Decoupling Theory Weakening

I have never been one to accept the decoupling theory. In case you are not familiar, this is the theory that postulates that emerging markets do not depend on the US economy anymore. The thinking is that one can avoid market corrections by investing in foreign countries.

The first few months of this year has put that theory to test and it hasn't held up well so far. Plotted below are the US$ year-to-date returns for some key countries (using Dow Jones indexes).

As things stand at the end of February, USA had a return of -9.2% versus -7.8% for the world (including USA). Most of the countries are posting negative returns. Canada is holding up well due to strong commodity prices but my guess is that it will fall when the US economic slowdown is certain and the effects of the 'Subprime Virus' works its way throughout the world. Japan--a market closely watched by me--is holding up well due to strengthening of the Yen.

Historically all the world's stock markets have been influenced by each other (except for small and/or obscure, undeveloped, countries). I think when all is said and done, the world will be no different now than it has been for the last century. Decoupling theory seems premature...


  1. As far as I know the decoupling theory was never about the short-term performance of financial markets. The hedge funds, leveraged speculators, who are in trouble own things all over the world. During the crisis they will be selling everything.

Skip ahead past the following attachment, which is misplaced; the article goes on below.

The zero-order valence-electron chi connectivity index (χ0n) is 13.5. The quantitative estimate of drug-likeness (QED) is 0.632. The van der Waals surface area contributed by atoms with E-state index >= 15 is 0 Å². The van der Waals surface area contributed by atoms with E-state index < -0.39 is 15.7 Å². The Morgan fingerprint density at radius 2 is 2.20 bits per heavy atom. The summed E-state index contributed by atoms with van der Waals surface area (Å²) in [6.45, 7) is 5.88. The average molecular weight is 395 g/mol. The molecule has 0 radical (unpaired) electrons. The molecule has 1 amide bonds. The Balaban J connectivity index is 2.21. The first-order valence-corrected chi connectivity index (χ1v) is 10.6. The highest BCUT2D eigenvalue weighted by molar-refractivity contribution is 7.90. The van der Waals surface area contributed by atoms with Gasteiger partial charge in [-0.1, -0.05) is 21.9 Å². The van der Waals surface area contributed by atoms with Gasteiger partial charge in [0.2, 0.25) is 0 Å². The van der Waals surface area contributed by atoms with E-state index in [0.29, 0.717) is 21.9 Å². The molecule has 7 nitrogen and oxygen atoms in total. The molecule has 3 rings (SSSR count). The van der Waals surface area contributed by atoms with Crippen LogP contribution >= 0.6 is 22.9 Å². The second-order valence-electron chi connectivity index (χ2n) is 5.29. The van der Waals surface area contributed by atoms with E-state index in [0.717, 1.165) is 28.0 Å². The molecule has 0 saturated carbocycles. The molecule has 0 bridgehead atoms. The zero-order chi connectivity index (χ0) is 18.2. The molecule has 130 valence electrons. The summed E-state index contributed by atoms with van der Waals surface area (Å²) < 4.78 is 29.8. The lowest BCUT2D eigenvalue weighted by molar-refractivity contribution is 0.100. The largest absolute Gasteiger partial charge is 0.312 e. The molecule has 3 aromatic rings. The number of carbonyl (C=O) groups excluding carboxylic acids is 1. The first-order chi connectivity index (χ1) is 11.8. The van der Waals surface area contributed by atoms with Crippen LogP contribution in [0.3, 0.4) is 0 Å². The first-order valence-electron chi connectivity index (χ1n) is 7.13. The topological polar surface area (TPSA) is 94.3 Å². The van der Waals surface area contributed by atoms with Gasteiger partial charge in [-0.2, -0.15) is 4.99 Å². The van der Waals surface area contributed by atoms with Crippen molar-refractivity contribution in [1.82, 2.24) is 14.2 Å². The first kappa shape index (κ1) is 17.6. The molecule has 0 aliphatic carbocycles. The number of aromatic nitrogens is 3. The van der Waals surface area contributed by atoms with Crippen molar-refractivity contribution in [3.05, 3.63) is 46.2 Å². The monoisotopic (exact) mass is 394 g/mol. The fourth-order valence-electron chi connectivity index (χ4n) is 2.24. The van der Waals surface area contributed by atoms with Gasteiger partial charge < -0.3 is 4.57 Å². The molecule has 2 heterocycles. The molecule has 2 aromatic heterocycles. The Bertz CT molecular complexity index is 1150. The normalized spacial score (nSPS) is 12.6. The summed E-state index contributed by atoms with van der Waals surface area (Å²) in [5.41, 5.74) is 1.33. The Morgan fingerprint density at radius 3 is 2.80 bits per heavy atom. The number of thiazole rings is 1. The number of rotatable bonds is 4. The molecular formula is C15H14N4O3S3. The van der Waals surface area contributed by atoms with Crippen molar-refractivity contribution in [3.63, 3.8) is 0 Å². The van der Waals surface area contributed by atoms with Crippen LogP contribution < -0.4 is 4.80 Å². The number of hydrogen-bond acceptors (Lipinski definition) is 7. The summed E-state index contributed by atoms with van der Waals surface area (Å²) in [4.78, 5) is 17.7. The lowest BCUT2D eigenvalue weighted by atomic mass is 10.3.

The decoupling theory referred to the fact that the economies would decouple first; we would begin to realize that China is fine without the US, they already export more the Eurozone than the US, and that the US economy and market will be mired in problems while the rest of the world goes on with their economic lives. Once this starts to become clears, only then the financial markets will become "decoupled" or have a much lower correlation.

    I think that Japan would be a fair comparison.

  2. You are correct in saying that it is about economics. But why would the equity markets sell off if they didn't see some clouds on the economic horizon? Why would, say, stocks in Hong Kong, who derive most of their profits from the surrounding area, sell off sharply?

    I agree wtih your comment that looking at short-term market movements may be misleading but I feel that this is an early indication that decoupling is likely false. However, we need to wait much longer and see what happens.


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